SDSR implications for the RN – The surface escort conundrum
This is the first in a new series of articles looking in detail at what the recent SDSR announcements may mean for the RN. The navy will get 8 Type 26 frigates and government has affirmed its promise to maintain a surface escort fleet of at least 19 ships. How will this be achieved?
Although many hoped that an order for 13 Type 26 Frigates would be forthcoming, it was always unlikely. Warships are ordered (and paid for) in batches and 8 is a large batch by post-war standards. The SDSR was also very clear in its commitment to “at least” 19 escorts. The RN is very confident that the 5 or more vessels besides the T26 will be ‘a new generation of credible general purpose frigates’. There is even a genuine aspiration for an escort fleet of more than 19 ships.
The Type 26 frigates will be excellent submarine hunters with a wide array of capabilities. The design has lots of room for additions and future upgrades. Industry and the navy can now plan and prepare for these 8 ships, but how the balance of the frigate force will be made up leaves many unanswered questions.
A two-tier navy is not in the plan
At first glance at the SDSR it seemed possible that the RN had changed tack and was considering a ‘2-tier’ navy. Taken with the order for a further 2 OPVs and assuming the additonal ships could be corvettes, it is possible to come to this conclusion. The resounding message from the RN is that there is no aspiration for a “two-tier navy”. The RN wants vessels with full range of fighting capability that can operate anywhere and are able to re-role from low-high intensity operations, even if this means fewer hulls.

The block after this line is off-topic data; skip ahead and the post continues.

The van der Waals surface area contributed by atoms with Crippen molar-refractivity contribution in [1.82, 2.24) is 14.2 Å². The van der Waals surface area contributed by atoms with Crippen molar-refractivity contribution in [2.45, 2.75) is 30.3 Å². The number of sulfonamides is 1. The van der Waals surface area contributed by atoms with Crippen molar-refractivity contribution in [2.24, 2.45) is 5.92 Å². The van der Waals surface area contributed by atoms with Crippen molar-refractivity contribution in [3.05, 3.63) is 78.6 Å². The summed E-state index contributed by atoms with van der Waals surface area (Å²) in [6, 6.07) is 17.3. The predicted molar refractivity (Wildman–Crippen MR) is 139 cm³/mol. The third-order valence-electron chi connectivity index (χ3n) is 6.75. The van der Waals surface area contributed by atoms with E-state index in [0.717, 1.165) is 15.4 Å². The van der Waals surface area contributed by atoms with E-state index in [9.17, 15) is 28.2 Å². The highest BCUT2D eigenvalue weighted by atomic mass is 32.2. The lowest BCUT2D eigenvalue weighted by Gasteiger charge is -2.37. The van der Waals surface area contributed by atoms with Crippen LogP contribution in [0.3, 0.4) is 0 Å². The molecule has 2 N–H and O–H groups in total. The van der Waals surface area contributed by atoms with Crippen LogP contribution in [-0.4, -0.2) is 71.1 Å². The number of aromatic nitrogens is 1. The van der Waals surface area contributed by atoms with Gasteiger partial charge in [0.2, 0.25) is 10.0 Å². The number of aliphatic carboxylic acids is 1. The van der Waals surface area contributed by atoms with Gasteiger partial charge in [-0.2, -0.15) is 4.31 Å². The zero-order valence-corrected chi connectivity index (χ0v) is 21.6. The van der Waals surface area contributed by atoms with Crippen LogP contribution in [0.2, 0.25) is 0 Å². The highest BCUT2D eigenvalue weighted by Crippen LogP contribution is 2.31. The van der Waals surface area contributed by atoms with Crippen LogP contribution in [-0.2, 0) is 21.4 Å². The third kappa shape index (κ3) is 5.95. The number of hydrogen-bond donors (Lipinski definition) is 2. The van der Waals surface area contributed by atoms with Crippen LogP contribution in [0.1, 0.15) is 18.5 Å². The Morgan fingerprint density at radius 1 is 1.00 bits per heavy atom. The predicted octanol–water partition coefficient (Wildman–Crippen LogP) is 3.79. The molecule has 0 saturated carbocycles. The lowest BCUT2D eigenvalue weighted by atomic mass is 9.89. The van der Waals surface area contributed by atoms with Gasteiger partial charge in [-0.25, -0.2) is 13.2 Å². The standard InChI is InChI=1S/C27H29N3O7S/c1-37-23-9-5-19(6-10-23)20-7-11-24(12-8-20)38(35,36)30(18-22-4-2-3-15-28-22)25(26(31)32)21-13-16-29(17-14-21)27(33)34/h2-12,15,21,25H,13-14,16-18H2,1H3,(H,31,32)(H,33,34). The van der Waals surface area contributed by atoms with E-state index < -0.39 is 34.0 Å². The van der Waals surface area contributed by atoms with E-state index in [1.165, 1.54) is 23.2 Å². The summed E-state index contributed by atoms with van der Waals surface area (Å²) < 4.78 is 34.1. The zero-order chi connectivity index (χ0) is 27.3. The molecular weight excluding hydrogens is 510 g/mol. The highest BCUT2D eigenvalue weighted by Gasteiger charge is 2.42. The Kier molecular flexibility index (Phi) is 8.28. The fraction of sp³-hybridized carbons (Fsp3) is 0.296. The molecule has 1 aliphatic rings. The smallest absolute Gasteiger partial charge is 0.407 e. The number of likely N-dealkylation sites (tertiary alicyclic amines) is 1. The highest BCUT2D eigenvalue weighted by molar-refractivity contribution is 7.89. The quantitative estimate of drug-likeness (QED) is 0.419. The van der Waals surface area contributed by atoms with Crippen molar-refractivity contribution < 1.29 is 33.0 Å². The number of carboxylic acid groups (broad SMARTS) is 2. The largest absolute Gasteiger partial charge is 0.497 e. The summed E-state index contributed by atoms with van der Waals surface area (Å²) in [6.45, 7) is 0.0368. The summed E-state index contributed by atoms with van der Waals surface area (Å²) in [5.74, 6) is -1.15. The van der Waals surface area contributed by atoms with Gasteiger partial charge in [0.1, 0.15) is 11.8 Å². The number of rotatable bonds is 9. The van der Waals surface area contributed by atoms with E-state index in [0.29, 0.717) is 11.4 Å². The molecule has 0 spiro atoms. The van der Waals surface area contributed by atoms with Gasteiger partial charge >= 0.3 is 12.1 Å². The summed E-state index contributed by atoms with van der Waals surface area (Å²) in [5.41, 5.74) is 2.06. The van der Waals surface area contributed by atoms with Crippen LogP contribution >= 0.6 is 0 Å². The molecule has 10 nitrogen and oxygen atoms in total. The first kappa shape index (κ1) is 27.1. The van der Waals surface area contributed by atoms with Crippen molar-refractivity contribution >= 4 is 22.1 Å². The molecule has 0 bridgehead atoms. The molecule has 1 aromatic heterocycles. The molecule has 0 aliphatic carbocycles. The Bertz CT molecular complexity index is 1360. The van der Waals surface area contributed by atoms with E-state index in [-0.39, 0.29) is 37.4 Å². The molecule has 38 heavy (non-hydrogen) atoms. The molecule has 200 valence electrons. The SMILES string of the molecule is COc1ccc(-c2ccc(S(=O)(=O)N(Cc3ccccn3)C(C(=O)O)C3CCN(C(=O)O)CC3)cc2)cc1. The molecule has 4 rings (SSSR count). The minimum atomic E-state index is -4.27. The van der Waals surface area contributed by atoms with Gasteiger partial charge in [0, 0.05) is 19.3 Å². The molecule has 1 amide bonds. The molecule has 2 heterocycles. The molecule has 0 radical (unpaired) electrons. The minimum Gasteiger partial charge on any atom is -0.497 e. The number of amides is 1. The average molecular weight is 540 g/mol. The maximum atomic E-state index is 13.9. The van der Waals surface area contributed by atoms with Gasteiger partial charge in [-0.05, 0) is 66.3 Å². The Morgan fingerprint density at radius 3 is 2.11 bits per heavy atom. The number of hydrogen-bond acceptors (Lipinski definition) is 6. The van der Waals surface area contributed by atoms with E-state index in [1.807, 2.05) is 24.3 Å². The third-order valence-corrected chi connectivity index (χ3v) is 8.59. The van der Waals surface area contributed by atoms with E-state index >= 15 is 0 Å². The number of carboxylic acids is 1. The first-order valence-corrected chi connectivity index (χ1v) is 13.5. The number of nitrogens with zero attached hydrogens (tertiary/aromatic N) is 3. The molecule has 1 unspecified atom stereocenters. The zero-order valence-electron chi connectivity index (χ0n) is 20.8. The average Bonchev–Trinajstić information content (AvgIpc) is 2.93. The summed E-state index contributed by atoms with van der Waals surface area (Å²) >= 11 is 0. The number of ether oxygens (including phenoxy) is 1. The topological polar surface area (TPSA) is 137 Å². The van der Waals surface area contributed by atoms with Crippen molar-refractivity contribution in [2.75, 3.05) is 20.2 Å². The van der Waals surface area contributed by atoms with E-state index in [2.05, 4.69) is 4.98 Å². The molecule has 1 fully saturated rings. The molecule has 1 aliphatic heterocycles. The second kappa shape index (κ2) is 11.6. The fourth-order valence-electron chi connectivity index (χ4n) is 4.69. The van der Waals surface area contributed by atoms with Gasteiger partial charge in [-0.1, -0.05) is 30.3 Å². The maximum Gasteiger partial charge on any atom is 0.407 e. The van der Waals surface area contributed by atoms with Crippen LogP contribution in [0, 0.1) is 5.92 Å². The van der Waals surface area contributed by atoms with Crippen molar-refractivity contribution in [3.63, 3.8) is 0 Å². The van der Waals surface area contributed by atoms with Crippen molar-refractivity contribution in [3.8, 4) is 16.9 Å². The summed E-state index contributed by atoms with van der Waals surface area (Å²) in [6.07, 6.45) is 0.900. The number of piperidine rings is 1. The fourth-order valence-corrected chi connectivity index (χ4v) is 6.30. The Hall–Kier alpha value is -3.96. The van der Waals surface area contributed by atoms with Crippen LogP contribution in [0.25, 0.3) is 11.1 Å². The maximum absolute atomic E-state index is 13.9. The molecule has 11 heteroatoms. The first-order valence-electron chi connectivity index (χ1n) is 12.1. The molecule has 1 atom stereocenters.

The OPV orders have always been about Terms of Business Agreements with BAES and keeping Clyde shipyard workers busy until the work on the T26 frigate starts. Although the OPVs are welcome and have some potential for overseas deployment, the RN sees them as primarily for use in UK waters and they are not central to the RN escort fleet plans. The RN is managing an incredibly tight manpower balancing act so don’t be surprised if some of these OPVs never see service in the UK and get sold abroad.